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From a distance, a spoonbill might be confused with a flamingo due to its pink color. Upon closer inspection, the spoonbill is very distinct in appearance. It differs from the flamingo by its flat spoon-shaped bill, pale green featherless head, shorter neck, and pink legs. While feeding, a spoonbill wades through shallow water, sweeping its sensitive, half-open bill from side to side in the water or mud and snapping it shut when it touches its food. Typical food includes minnows and killifish, crustaceans, mollusks, aquatic insects, and occasionally plants. Special pigments in the food give spoonbills their spectacular colors. During the late 1800s, roseate spoonbill numbers declined when hunters killed the birds and collected their feathers for the fashion industry. Their plumes were used in hats, and their wings were sold as fans. Protection efforts helped the birds to reestablish nesting colonies and their population has since recovered.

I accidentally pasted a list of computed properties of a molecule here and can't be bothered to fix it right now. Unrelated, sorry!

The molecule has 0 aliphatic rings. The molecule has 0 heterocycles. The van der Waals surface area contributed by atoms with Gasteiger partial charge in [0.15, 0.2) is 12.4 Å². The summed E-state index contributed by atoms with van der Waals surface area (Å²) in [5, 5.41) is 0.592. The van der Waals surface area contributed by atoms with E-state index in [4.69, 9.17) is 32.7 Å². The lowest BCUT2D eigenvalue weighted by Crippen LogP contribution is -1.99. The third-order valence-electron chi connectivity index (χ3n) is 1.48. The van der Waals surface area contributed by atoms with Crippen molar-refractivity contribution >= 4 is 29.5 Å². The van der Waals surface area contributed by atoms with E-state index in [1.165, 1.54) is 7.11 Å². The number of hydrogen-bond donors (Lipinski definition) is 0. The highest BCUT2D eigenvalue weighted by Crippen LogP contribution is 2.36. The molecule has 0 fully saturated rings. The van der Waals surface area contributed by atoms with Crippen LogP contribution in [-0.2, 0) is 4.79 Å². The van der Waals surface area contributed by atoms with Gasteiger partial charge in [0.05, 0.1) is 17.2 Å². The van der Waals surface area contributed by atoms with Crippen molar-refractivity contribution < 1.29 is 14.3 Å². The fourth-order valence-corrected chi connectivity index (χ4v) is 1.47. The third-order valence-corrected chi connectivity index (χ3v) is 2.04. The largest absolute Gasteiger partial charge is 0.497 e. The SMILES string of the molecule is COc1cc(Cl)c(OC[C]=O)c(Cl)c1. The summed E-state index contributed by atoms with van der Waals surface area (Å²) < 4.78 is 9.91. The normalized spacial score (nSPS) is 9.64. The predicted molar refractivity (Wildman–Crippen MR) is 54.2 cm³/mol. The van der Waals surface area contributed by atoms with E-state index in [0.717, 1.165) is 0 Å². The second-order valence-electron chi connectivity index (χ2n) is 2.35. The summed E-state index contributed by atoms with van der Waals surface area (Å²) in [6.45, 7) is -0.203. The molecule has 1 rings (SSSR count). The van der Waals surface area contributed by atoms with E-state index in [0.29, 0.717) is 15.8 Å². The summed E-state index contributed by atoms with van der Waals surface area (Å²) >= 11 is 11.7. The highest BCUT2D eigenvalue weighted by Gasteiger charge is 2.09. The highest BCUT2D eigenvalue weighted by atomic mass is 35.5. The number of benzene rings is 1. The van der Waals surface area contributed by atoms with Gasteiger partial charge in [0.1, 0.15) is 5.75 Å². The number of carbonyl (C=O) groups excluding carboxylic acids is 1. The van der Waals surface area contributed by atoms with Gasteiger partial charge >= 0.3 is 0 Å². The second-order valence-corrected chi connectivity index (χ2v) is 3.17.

Our Animal's Story
There are four spoonbills at ZooAmerica - two males and two females. One male spoonbill (pink band right leg) hatched at the Fort Worth Zoo in Texas in May 2005. He arrived at ZooAmerica as a young bird in November 2005.The second male (yellow band right leg) hatched at the Palm Beach Zoo in April 2007 and arrived at ZooAmerica in November 2016. Both female spoonbills hatched at the Jacksonville Zoo and Gardens in Florida. One (yellow band right leg and silver band left leg) has a hatch date of June 2012, and the second female (silver band right leg and yellow band left leg) hatched in June 2015. Try to find all four birds and identify them by their leg bands!